• Stephen Hannock is an American Luminist painter known for his atmospheric nocturnes, which often incorporate text inscriptions that relate to family, friends, or the events of daily life. He has demonstrated a unique appreciation for contemporary storytelling through the painting medium. His inventive machine polishing of the surfaces of his paintings gives a characteristic luminous quality to his work. His design of visual effects for the 1998 film, What Dreams May Come, garnered him an Academy Award®. His works appear in collections worldwide, including the Metropolitan Museum of Art, the Whitney Museum of American Art, the National Gallery of Art in Washington, DC., and the Yale University Art Gallery. Hannock recently received an honorary doctorate in fine arts from Bowdoin College.
     
  • Matthew Modine has worked with many of the film industry’s most acclaimed directors including Christopher Nolan, Oliver Stone, Sir Alan Parker, Stanley Kubrick, Robert Altman, Abel Ferrara, Jonathan Demme, and John Sayles to name but a few. Among his acting awards are the Golden Globe, an Independent Spirit Award, and two Golden Lion Awards from the Venice Film Festival. In addition to acting, Matthew has also been writing and directing films for over two decades and recently developed two immersive, interactive, award-winning apps. As a photographer, Modine began shooting on the set of Kubrick's Full Metal Jacket. His iconic images have appeared in the highly acclaimed, award-winning Full Metal Jacket Diary. His photography has been exhibited in museums and prestigious venues the world over, including the Rome Film Festival and the Stanley Kubrick Exhibition.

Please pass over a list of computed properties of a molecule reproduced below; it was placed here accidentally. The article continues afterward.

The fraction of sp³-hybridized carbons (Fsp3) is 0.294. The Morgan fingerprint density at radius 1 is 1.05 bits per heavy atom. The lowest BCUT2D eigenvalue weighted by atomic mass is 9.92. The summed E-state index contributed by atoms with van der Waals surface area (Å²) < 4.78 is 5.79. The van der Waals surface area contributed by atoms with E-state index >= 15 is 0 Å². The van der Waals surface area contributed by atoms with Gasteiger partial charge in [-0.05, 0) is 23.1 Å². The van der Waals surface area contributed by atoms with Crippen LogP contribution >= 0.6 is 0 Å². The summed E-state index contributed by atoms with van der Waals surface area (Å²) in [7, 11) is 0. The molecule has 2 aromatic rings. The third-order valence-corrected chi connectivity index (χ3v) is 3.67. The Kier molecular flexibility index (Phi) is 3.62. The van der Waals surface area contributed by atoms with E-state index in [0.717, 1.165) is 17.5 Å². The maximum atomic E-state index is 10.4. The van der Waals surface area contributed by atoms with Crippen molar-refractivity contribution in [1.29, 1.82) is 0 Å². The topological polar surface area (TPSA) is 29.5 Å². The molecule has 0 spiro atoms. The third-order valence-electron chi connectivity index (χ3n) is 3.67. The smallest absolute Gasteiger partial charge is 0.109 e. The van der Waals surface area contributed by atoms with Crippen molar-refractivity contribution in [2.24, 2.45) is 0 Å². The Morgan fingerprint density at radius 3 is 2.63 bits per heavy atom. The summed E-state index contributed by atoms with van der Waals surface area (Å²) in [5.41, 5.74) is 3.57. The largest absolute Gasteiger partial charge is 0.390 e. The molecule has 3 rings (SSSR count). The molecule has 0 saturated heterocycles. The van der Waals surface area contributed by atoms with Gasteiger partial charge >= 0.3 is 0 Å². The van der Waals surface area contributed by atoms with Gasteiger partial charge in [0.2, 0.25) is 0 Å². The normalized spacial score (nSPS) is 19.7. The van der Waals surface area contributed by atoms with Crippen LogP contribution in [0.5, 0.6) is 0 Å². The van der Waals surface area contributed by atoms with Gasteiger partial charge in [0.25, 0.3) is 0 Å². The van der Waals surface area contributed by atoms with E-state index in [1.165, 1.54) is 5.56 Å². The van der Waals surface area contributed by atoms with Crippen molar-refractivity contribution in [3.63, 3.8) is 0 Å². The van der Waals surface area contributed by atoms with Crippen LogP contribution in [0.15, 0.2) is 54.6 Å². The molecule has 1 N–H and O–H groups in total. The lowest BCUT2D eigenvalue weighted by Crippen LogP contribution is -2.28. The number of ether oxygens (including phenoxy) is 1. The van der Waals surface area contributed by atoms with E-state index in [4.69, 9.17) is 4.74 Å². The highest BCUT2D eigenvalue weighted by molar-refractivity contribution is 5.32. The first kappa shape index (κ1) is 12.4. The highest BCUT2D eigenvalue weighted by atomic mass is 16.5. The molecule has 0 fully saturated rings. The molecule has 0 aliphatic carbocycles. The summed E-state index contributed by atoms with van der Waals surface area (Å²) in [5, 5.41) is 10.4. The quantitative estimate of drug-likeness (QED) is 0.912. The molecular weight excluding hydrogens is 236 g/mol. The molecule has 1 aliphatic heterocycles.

• Catherine Murphy’s recent paintings and drawings show a profound interest in depicting common surroundings that usually escape our notice, but nevertheless influence our perception. Recreating images from her memory and dreams, rather than photographs, she stages the objects that then become the subject matter for her work. She studied at Skowhegan School of Painting and Sculpture in Maine and received a BFA from Pratt Institute in Brooklyn in 1967. Murphy has also been awarded with National Endowment for the Arts Grants (1979 and 1989), a Guggenheim Fellowship (1982), and membership to the American Academy and Institute of Arts and Letters (2002). She was a Senior Critic at Yale University Graduate School of Art for 22 years and currently holds the Tepper Family Endowed Chair in Visual Arts at the Mason Gross School of the Arts at Rutgers. Works by Murphy are in important private and public collections, including the Whitney Museum of American Art, the MoMA, and the Art Institute of Chicago. Ms. Murphy is the distinguished recipient of the 2014 Robert De Niro, Sr. Prize for her achievements in Painting.